The link between contact sports and chronic traumatic encephalopathy has gained increased scrutiny in recent years, largely due to research into the subject by Dr. Ann McKee of Boston University. In this post, we discuss a recent publication from Dr. McKee’s team which used multiplex immunohistochemistry in combination with other approaches to gain a better understanding of the cellular and molecular changes in CTE brains.
In recent years, there’s been increasing interest in the risks of brain injury posed by contact sports, especially football. Individuals like college and professional football players, who are more likely to suffer repeated head injuries, are also at increased risk for developing chronic traumatic encephalopathy (CTE). This neurodegenerative disorder is slow acting, and difficult to detect.
The symptoms of CTE can include memory loss, confusion, depression, anxiety, and progressive dementia — symptoms that overlap with many other neurological conditions. These signs typically appear years, even decades, after the last brain trauma. There is no definitive way to diagnose the disease in living patients with traditional brain imaging methods such as MRI or CT, nor is there any known treatment.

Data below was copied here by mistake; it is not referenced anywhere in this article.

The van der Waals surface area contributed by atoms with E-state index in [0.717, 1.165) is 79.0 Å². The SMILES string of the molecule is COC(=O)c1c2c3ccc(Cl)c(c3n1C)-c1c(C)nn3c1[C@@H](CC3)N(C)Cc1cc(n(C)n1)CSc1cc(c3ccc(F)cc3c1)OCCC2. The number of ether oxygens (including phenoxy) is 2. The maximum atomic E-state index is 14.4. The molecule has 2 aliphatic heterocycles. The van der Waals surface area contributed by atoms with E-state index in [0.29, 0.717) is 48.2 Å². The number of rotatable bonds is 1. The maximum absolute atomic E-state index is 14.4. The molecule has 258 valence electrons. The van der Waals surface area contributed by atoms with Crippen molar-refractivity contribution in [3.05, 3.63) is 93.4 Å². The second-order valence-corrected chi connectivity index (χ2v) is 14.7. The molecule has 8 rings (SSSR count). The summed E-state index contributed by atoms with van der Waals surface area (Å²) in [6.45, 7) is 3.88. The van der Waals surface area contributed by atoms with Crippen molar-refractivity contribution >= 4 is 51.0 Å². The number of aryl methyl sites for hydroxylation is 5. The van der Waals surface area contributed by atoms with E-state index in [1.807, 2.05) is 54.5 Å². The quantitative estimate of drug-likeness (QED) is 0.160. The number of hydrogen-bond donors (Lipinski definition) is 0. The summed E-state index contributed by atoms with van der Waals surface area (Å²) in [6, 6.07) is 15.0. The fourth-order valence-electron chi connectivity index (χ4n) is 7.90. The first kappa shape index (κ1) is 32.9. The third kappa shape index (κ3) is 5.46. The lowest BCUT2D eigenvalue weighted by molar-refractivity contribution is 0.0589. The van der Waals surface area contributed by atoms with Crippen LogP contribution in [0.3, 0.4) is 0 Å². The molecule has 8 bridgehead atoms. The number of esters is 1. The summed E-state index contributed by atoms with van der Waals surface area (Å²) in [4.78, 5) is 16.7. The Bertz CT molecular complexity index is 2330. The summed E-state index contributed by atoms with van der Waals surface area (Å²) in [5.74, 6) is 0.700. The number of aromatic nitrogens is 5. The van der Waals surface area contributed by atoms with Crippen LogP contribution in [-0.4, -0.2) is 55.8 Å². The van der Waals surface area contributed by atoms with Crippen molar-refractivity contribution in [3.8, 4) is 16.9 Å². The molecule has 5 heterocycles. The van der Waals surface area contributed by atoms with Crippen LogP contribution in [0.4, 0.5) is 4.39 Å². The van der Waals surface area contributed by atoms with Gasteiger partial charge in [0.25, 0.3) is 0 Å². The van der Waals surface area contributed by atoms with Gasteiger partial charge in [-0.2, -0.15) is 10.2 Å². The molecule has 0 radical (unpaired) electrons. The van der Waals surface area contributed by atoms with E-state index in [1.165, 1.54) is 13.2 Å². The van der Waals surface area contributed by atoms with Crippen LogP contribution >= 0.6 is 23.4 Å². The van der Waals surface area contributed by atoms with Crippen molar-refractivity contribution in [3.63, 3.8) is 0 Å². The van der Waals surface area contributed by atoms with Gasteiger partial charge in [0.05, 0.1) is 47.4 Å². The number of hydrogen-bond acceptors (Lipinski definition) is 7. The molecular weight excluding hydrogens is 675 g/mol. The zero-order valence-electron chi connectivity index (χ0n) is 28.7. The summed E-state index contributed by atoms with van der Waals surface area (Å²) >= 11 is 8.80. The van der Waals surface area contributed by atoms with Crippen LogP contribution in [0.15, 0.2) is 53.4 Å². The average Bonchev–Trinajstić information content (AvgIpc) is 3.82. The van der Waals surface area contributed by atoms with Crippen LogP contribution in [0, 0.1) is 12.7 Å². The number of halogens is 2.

A great deal of the knowledge we do have on this disease can be credited to Ann McKee, MD, Professor of Neurology and Pathology at Boston University and Director of the BU Chronic Traumatic Encephalopathy Center. In 2017, Dr. McKee led a widely publicized study which examined the brains of 202 football players posthumously. They found evidence of CTE in 110 of the athletes.